Major US indices remained slightly offered yesterday, as the IMF cut its global growth estimate from 6% to 5.9% in 2021, while leaving the expectation of a 4.9% growth for 2022. The US growth forecast has been lowered from 7% to 6%, mainly due to supply chain constraints.
The supply chain constraints seem to be getting worse at some places, but better in others. Apple faces important decrease in iPhone production and could cut the production target for its iPhone13 significantly in the last quarter. It is also said that Apple, which came out of the Chinese crackdown measures quite unharmed so far, could now see the pressure increased.
Elsewhere, the supply chain constraints, and the rising oil prices continue fueling the worries of a longer and stickier inflation in the US and elsewhere.
Due today, the US CPI data will reveal how bad the 13% rally in US crude prices impacted the consumer price inflation in September.
Also due today, the latest FOMC minutes will likely reiterate the Fed’s willingness to start tapering the bond purchases soon and could give a further insight regarding the need and the possibility of seeing the rate normalization happen before 2023.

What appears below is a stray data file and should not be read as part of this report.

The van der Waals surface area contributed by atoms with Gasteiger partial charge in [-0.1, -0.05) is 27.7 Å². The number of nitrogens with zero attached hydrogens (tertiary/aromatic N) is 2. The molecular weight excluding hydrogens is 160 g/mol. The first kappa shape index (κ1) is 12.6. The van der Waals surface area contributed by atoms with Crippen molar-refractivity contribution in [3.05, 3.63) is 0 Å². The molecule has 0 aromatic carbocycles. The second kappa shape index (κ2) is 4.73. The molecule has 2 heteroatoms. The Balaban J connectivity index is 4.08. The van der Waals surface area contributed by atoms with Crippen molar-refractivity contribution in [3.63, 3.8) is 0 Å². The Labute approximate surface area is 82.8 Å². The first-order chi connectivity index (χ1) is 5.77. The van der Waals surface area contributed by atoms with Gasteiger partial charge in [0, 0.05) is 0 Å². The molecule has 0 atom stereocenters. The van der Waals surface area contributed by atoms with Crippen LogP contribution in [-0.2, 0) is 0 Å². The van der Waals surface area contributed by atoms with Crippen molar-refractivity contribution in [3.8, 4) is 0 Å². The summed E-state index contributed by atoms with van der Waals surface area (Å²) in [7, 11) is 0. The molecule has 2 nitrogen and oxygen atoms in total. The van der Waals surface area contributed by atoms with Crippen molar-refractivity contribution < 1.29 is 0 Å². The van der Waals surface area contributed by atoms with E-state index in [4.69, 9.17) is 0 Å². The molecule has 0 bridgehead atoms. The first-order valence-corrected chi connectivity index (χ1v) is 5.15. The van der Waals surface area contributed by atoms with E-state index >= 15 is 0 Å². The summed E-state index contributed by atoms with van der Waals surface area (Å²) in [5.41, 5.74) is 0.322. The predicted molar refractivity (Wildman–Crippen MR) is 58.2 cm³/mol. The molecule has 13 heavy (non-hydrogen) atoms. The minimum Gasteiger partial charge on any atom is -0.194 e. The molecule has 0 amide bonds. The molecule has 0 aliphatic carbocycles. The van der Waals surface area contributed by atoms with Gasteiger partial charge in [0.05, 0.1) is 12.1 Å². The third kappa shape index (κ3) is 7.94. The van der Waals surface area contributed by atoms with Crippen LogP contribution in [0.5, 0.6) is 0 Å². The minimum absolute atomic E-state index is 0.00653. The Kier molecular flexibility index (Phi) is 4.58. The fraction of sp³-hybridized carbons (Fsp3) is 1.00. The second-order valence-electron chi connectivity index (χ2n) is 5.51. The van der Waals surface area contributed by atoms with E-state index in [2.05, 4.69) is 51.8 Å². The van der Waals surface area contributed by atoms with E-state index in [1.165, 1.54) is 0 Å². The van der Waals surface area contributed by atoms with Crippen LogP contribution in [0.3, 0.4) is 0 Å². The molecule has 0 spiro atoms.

We lately started seeing an acceleration in the US 10-year yield, which is now above the 1.60%, and a strong inflation figure could further boost the yields and weigh on equity appetite.
Banks think that 60-40 portfolio allocation is no longer a good idea in the rising inflation environment, and propose different alternatives!
This report has been prepared by Swissquote Bank Ltd and is solely been published for informational purposes and is not to be construed as a solicitation or an offer to buy or sell any currency or any other financial instrument. Views expressed in this report may be subject to change without prior notice and may differ or be contrary to opinions expressed by Swissquote Bank Ltd personnel at any given time. Swissquote Bank Ltd is under no obligation to update or keep current the information herein, the report should not be regarded by recipients as a substitute for the exercise of their own judgment.